Catchment groups see themselves as a place for dialogue and learning on what is needed. It’s about continual improvement, testing new ideas, and building relationships, as opposed to a detailed 20-year roadmap leading to the work being “finished” at some future date.
“We don’t get to a certain level and then say, ‘Now we’re there, we’ll stop.’ You're always looking to improve in different areas.”— Catchment forum participant, July 2022
Marking achievements is still important
A forum member reflected the desire for clear goals, while endorsing the idea of continuous improvement: “I suppose there is probably a frustration in general from farmers with a lot of regulation. They’ll say, ‘You need to do this,’ so you get to that level, and then it's ‘All right, now it's this and now it’s this and now it’s this,’ so there’s no clear end goal.
“I mean, it should always be continuous improvement. That’s what we do on our farms every day. We don’t get to a certain level and then say, ‘Now we’re there, we’ll stop.’ You're always looking to improve in different areas. But having those milestones where you can actually tick things off and get some feel-good factor about it, everyone likes being able to tick things off and get a bit of praise for it, so I think that's probably quite important.”
This comment reflects the idea of long-term goals with interim targets, while retaining the ethic of continuous improvement.
Relationships, both within and beyond catchment groups, are also central to what groups aim to achieve. By working together to formulate an action plan – with targets and measurable indicators – landowners and tangata whenua can forge a stronger bond. The agreed plan becomes a tangible representation of shared values and commitment.
Equally important, working together on a plan provides an opportunity for various parties to discuss the wider complexities they all face. Ultimately this can transform the way people think about their place in the world, building a sense of collective purpose and responsibility. As another of our forum members said, we should be asking: “What is my relationship to the river and what is the impact of our considerations on the mana of the river?”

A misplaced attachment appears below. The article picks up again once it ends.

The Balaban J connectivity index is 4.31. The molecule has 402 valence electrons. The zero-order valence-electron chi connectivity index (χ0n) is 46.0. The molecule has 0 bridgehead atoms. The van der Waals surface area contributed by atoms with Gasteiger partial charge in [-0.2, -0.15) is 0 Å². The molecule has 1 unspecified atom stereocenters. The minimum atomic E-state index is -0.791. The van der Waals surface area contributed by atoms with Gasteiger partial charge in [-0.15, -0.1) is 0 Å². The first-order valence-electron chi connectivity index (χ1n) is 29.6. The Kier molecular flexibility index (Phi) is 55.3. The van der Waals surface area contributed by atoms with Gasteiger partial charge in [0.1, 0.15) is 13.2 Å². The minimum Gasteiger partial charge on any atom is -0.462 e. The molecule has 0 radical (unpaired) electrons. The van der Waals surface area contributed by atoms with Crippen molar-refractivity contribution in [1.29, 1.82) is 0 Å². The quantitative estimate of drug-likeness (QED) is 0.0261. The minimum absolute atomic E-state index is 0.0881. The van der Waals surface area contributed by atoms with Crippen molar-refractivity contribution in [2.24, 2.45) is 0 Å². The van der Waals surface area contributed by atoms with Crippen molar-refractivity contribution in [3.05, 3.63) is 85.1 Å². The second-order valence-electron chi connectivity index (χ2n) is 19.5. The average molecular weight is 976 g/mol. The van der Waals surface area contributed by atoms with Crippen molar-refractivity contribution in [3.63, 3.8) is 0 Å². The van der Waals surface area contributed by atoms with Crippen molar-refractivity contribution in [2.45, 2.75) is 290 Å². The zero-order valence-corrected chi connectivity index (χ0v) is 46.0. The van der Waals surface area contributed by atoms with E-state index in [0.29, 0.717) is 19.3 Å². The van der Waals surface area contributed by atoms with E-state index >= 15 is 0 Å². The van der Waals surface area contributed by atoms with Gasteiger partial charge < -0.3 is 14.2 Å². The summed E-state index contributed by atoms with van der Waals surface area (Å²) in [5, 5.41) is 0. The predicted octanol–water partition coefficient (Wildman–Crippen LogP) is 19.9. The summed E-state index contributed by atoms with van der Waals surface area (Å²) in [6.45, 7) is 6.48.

“What is my relationship to the river and what is the impact of our considerations on the mana of the river?”— Catchment forum participant, July 2022
Catchment work is never done
Goals can be aspirational and values-based (such as healthy fish, safe swimming) – these are the things we really care about. Interim targets and measurable indicators can help catchment groups and individuals focus on achievable actions – things they can do now that can be shown to be working. The success of short-term activities is part of keeping everyone committed and engaged.
None of this means that the job is done when the targets are reached. When that happens, it is time to celebrate success, reassess progress toward the higher goals of healthy fish, safe swimming and resilient communities, and then make a new plan that enhances our relationship with our waterways and with each other.
What do you think? Leave a comment below and join the conversation!